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Alterna’s second merger with a Toronto area credit union in less than six months.
May 4, 2019
6:05 am
hwyc
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FYI -
https://www.investmentexecutive.com/news/industry-news/alterna-savings-merges-with-city-savings-credit-union/
>> Ottawa-based Alterna Savings and Credit Union Ltd., the second-largest financial cooperative in Ontario, has merged with Toronto-based City Savings & Credit Union, the firm announced on Wednesday.

https://www.alterna.ca/AboutUs/News/NewsArticles/
>> 2019 May 1st press release.

[p.s.] Apparently, news is about the parent. Alterna Bank (= "CS Alterna Bank" listed on Canadian Bankers Association?) was created in 2000 as a subsidiary of Alterna Savings, a 110 year-old credit union, and the first in Canada outside of Quebec.

May 4, 2019
6:56 am
Bud
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City savings was originally suppose to merge with Pace and interesting Alterna had a deal to merge with Pace in 2014

https://www.ctvnews.ca/mobile/business/pace-credit-union-alterna-savings-agree-to-merger-1.1760644

July 24, 2017 (Vaughan, ON) – The Board of Directors of City Savings & Credit Union Ltd., (City Savings
Financial Services), and PACE Savings & Credit Union Ltd., are pleased to announce they have signed a Letter
of Intent to enter into an Asset Purchase Agreement.

GIC King

May 4, 2019
8:53 am
Doug
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Yeah, this merger was announced late last year and Alterna's CEO even mentioned it was due to close "shortly" at their AGM last month. sf-cool

There's been a flurry of credit union merger activity in Ontario in the past few years, with more on the way. The DICO "list of members" website is out of date, too, in that they're still listing as "divisions" of the amalgamated credit union the names of the former credit unions even though those divisions are no longer operating separate websites and have been integrated from a banking system and merged membership perspective. So, it appears longer than it actually is. I'll have to revise my earlier estimate from last month and now predict within the next 2 years (call it April 2021), Ontario will have only one dozen independent credit unions left. The tiny closed bond credit unions just can't afford the compliance and technology upgrades that need to come, on generally declining memberships, so I think Alterna, Meridian, Libro, PACE, etc. will be the ones that assume them. They're nice tuck-in mergers, too, because often they're single branch credit unions in urban areas that can be easily closed because there's a nearby merged credit union branch.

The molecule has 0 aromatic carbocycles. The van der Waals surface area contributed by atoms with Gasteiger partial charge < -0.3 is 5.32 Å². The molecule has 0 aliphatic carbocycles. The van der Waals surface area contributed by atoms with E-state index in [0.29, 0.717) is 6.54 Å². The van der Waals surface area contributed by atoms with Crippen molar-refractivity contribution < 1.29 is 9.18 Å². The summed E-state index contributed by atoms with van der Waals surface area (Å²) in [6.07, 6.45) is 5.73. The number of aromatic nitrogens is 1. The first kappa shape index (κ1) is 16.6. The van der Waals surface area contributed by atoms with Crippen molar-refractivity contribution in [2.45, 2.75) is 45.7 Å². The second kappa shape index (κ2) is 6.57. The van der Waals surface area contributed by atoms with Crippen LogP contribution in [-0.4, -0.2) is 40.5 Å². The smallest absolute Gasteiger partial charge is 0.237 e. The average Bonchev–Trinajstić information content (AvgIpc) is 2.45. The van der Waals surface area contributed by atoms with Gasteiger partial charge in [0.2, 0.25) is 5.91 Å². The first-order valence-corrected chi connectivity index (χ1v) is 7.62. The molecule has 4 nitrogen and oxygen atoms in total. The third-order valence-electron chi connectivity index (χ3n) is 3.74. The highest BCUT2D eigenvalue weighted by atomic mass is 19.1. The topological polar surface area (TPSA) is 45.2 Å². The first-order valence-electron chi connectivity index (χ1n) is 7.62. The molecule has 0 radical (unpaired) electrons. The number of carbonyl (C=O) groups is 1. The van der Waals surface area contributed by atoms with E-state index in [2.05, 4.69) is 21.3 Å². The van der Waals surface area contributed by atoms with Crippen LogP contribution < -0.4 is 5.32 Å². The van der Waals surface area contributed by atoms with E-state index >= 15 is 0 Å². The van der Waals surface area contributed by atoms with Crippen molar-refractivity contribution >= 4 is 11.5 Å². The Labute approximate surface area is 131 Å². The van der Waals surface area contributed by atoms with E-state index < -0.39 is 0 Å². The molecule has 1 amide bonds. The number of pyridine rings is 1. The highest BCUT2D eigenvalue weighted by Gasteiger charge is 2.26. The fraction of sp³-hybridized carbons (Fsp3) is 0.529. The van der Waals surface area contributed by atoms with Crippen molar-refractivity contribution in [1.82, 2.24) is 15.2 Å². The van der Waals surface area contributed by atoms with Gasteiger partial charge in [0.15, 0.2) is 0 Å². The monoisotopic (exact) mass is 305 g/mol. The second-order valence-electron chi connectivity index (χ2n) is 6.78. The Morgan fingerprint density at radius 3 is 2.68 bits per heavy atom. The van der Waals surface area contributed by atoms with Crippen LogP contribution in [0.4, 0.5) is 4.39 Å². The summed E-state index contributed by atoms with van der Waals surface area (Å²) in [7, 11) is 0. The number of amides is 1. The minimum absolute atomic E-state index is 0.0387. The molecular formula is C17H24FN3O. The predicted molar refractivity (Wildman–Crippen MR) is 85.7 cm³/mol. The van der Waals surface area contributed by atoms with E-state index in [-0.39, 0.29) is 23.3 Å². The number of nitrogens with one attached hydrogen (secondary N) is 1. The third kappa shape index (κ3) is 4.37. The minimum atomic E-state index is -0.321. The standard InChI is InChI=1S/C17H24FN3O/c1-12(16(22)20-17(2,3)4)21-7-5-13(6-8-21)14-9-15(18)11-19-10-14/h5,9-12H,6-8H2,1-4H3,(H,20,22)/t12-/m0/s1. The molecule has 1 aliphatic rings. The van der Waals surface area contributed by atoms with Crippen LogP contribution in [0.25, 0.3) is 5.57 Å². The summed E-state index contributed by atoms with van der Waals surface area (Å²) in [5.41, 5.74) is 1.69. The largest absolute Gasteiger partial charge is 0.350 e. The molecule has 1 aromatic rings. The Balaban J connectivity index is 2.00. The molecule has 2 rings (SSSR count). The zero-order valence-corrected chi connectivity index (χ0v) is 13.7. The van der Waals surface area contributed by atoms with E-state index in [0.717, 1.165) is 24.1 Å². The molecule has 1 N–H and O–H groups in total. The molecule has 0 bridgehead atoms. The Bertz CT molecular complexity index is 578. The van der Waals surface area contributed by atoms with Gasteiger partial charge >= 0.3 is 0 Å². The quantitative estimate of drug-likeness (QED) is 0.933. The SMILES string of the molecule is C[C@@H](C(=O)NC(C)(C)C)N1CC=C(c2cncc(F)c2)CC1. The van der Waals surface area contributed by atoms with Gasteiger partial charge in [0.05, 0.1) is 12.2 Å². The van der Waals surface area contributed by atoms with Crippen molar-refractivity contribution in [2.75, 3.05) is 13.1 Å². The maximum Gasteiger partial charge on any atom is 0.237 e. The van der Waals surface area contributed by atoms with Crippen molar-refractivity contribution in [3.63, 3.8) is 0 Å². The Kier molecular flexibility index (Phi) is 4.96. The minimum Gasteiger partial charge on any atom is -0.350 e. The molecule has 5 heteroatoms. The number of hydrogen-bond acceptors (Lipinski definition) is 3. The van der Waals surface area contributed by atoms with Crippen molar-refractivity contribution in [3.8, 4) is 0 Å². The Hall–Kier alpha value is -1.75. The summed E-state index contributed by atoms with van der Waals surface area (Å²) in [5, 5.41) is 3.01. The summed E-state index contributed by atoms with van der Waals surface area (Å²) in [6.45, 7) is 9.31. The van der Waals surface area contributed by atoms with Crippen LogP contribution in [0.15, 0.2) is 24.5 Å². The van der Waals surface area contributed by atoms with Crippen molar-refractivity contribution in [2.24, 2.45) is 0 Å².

Interesting it was done as an asset purchase agreement, instead of an amalgamation, though. I think you'll see further City Savings branch closures where they're located nearby to Alterna Savings branches. sf-cool

Cheers,
Doug

June 13, 2019
7:58 pm
abclink
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City Savings did have two branches in Willowdale, but now appears just to have the one after appearing to close their location at the "old" North York city hall. The one remaining location is in an older small strip mall with limited parking and I can't imagine is suitable as an Alterna CU location, however it's great to see Alterna back in Willowdale after they closed their location in the Federal building at 4900 Yonge St a few years ago. The 4900 location harkens back to Alterna's (CS Coop's) earliest foothold in Toronto when they acquired the old Dominion Income Tax Credit Union in 1986 which subsequently expanded into locations at 4 Revenue Canada / federal offices.
With respect to Pace, I personally wonder whether the investigation into the father son duo that headed up Pace https://www.theglobeandmail.com/business/article-downfall-of-a-deal-making-duo/ will lead to Pace's assets being acquired by another CU. Alterna might be the logical choice and may help to explain why after raising $75 million two years ago in a preferred share offering they are back two years later for an additional $50 million.

June 14, 2019
9:23 am
Doug
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Thanks for the useful update on the City Savings branches, one of which has now closed and one of which is being rebranded as an Alterna Savings branch. 🙂